leo photophile

Through a glass darkly

Reverie

I believed at first that Gaston Bachelard was a postman, in the same way as Kafka was a clerk. I thought of him riding round the French countryside on his bicycle in a dark tunic with red flashes. Now when I think of him, the wind rattles the slates, mice run in the rafters and the timbers crack in the grip of the ice, and, by that very consequence, I am snug within. “Great passions,” he wrote, “are prepared by great reveries.” I wonder now if my nature is longing – because I have named my picture thus:

 My end is my beginning My end is my beginning (from the helicopter) 

The year was 1976 and later that year my younger daughter was born. When the news of her mother’s pregnancy came over the ship’s radio, I was in the company of roustabouts, roughnecks and Mexican welders, even an Oxford graduate. I was called an aged hippy and likened to Lee Marvin in Cat Balou. I chose to be flattered by that, but still I have not seen the movie! It felt like a liberation from a false self, but did not touch the deeper condition of distance.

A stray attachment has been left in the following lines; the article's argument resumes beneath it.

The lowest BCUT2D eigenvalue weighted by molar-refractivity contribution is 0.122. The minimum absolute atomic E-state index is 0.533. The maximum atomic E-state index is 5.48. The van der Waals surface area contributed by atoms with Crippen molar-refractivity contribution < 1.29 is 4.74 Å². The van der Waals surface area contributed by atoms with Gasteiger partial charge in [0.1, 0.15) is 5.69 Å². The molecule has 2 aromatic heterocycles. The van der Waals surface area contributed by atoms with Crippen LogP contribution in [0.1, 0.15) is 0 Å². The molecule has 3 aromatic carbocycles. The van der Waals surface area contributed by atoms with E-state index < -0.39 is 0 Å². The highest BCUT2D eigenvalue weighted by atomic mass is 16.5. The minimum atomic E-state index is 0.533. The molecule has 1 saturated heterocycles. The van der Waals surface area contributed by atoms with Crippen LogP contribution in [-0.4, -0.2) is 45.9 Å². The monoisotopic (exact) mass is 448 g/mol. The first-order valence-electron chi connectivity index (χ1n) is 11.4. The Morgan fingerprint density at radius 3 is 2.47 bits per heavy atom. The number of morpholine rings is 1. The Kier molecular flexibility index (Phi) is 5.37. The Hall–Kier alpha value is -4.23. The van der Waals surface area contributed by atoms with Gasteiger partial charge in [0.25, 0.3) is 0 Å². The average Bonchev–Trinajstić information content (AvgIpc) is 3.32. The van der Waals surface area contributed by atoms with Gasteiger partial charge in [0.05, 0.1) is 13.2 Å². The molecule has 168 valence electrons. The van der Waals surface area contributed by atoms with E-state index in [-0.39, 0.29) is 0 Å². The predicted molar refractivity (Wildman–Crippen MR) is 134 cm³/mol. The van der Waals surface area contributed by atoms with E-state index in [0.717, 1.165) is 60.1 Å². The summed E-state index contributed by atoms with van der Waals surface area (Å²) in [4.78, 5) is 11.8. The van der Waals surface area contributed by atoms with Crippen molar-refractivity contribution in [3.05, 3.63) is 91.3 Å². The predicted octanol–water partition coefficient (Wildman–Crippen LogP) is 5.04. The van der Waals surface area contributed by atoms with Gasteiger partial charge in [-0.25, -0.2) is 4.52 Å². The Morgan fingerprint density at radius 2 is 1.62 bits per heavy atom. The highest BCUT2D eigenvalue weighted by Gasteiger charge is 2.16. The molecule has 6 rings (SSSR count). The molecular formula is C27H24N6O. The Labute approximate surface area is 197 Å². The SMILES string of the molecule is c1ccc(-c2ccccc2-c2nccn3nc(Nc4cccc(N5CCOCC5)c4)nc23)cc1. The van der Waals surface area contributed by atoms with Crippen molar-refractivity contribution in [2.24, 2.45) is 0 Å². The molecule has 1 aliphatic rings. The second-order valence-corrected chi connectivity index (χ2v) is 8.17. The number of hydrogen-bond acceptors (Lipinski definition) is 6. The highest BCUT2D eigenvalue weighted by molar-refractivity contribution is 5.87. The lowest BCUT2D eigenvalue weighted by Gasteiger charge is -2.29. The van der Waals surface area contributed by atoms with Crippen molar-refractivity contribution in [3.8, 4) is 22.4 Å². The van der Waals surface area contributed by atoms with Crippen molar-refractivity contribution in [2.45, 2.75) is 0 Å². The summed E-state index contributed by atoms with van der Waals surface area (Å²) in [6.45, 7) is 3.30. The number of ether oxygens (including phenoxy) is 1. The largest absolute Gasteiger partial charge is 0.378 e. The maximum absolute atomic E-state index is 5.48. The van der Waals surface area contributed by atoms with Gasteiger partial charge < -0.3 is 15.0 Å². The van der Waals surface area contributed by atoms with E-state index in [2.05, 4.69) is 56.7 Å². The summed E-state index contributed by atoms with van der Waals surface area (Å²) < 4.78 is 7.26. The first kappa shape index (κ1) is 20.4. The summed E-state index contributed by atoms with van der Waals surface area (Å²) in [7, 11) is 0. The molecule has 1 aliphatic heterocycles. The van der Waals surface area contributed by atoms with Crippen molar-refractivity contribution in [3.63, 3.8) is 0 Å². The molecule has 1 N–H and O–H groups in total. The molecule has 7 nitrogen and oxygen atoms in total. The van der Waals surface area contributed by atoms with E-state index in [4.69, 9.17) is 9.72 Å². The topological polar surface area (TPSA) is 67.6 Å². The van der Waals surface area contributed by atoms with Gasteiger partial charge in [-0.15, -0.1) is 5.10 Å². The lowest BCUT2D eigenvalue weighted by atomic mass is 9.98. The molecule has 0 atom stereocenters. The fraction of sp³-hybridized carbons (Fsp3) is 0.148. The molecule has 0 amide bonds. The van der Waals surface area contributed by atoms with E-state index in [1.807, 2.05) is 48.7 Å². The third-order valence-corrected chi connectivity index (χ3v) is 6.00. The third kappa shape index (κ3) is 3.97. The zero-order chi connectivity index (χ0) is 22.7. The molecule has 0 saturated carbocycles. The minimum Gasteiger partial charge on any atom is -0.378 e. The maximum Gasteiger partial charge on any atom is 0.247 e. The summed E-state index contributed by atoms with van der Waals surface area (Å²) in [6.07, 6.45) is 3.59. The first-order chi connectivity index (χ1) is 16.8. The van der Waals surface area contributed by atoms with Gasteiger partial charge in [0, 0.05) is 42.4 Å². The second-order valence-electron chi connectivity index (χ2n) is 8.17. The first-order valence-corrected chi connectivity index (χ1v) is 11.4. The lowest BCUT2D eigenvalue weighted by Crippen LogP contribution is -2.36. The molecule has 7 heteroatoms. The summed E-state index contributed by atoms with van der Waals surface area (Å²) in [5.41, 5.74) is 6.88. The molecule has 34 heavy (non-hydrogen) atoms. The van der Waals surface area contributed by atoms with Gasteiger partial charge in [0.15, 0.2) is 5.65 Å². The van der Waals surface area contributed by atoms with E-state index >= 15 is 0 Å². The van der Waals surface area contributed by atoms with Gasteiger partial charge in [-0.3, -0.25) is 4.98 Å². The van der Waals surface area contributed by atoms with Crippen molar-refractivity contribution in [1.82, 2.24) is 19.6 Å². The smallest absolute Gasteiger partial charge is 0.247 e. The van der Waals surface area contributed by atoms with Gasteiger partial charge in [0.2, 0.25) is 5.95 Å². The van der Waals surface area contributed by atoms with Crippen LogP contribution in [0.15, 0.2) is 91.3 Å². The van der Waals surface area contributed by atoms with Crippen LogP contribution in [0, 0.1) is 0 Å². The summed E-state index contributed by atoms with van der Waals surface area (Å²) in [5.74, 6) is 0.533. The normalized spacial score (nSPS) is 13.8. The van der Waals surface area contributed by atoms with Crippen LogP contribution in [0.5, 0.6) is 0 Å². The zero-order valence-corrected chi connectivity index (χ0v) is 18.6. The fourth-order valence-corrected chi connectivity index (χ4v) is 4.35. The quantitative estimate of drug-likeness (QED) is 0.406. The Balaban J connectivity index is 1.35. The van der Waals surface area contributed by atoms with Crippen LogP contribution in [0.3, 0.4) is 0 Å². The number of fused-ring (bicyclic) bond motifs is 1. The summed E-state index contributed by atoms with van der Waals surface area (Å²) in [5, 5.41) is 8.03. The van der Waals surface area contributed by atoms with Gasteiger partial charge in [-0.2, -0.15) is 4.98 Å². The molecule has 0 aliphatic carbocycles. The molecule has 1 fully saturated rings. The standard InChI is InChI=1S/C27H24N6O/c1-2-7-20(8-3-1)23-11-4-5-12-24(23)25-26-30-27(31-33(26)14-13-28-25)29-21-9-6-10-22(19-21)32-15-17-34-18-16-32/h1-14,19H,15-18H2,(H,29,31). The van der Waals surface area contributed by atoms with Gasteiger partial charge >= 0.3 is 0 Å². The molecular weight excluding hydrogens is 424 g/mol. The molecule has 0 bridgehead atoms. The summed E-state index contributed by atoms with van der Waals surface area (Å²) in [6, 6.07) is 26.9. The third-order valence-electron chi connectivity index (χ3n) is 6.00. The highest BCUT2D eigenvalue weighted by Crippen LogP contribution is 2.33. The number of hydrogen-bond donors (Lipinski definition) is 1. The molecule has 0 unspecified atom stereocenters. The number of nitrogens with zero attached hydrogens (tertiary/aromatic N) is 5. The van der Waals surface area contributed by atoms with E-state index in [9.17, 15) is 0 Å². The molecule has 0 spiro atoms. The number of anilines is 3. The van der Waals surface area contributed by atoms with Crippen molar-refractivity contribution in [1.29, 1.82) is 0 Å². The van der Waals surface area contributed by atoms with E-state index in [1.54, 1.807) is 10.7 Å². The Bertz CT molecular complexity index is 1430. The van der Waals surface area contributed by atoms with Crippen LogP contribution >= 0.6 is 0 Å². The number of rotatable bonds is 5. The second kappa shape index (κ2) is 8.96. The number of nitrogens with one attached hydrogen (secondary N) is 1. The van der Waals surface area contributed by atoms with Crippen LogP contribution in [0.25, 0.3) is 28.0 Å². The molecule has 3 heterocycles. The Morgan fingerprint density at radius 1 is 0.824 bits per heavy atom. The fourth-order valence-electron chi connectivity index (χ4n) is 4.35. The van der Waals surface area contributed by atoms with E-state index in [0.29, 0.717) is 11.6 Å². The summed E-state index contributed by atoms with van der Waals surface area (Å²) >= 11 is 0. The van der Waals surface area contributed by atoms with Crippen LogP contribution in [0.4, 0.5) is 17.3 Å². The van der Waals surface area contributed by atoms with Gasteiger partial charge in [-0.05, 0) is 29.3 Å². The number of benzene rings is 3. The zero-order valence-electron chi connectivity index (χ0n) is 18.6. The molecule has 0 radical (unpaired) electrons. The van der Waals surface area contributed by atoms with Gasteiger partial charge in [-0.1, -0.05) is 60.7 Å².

helicopter landing Chopper landing on oil rig, Fortes Field, 1976

There were some lovely guys out there. Many were from Mexico. One young cook’s assistant was always stationed like a gracious host as we filed into the comidor for our meals. He always greeted me with the same question: “Are you angry, Sor?” Of course I always denied it – until eventuallly I realised why he always looked a bit crestfallen by my reply – hungry it was he was saying.

 Mexican welder Welder, North Sea, 1976

Bachelard in his work The Poetics of Reverie (1960) poses the position of arriving at one’s imaginative self in words that make a man the author of his solitude. It sounds to me like the achievement of a lifetime that: to be able to grasp the full intent of that phrase of his; and certainly in 1976, exactly 30 years ago, I was far from any such blessed state, whether now I am any nearer. And, of course, poets die young, don’t they. But anyone who knows the writing of Melanie Klein will know that a position is not a state, and, although dependent on capacity, is always temporary and reached only from time to time. The depth of imagination must be like this, and the camera, therefore, a ritualistic reminder of such wonders.

Anyway –

 Mary love Mary (19), mother of Sophie, 1976 in the woods on the banks of Loch Lomond

Advertisements

August 23, 2006 Posted by | Bachelard, black and white photography, Melanie klein | Leave a comment